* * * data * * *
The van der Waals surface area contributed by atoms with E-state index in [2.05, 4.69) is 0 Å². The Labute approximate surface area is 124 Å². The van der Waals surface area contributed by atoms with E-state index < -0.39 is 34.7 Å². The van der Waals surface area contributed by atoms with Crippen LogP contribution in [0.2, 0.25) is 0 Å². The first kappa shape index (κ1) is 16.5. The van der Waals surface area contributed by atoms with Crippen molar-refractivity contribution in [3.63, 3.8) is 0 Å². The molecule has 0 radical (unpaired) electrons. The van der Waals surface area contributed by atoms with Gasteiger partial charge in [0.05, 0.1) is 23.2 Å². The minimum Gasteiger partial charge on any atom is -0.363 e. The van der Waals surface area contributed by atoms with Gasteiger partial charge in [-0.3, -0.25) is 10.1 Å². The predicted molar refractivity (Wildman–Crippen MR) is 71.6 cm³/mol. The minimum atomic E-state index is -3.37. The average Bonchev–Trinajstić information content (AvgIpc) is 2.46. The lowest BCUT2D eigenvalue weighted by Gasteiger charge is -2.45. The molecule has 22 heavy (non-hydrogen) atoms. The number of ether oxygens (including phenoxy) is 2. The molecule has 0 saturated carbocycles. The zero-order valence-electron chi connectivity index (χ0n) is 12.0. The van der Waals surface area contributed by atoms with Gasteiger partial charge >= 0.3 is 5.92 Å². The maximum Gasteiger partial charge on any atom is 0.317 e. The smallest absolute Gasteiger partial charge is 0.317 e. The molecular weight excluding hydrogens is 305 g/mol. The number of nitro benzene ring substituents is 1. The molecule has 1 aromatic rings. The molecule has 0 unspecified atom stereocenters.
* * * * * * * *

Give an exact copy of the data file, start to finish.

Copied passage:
The van der Waals surface area contributed by atoms with E-state index in [2.05, 4.69) is 0 Å². The Labute approximate surface area is 124 Å². The van der Waals surface area contributed by atoms with E-state index < -0.39 is 34.7 Å². The van der Waals surface area contributed by atoms with Crippen LogP contribution in [0.2, 0.25) is 0 Å². The first kappa shape index (κ1) is 16.5. The van der Waals surface area contributed by atoms with Crippen molar-refractivity contribution in [3.63, 3.8) is 0 Å². The molecule has 0 radical (unpaired) electrons. The van der Waals surface area contributed by atoms with Gasteiger partial charge in [0.05, 0.1) is 23.2 Å². The minimum Gasteiger partial charge on any atom is -0.363 e. The van der Waals surface area contributed by atoms with Gasteiger partial charge in [-0.3, -0.25) is 10.1 Å². The predicted molar refractivity (Wildman–Crippen MR) is 71.6 cm³/mol. The minimum atomic E-state index is -3.37. The average Bonchev–Trinajstić information content (AvgIpc) is 2.46. The lowest BCUT2D eigenvalue weighted by Gasteiger charge is -2.45. The molecule has 22 heavy (non-hydrogen) atoms. The number of ether oxygens (including phenoxy) is 2. The molecule has 0 saturated carbocycles. The zero-order valence-electron chi connectivity index (χ0n) is 12.0. The van der Waals surface area contributed by atoms with Gasteiger partial charge >= 0.3 is 5.92 Å². The maximum Gasteiger partial charge on any atom is 0.317 e. The smallest absolute Gasteiger partial charge is 0.317 e. The molecular weight excluding hydrogens is 305 g/mol. The number of nitro benzene ring substituents is 1. The molecule has 1 aromatic rings. The molecule has 0 unspecified atom stereocenters.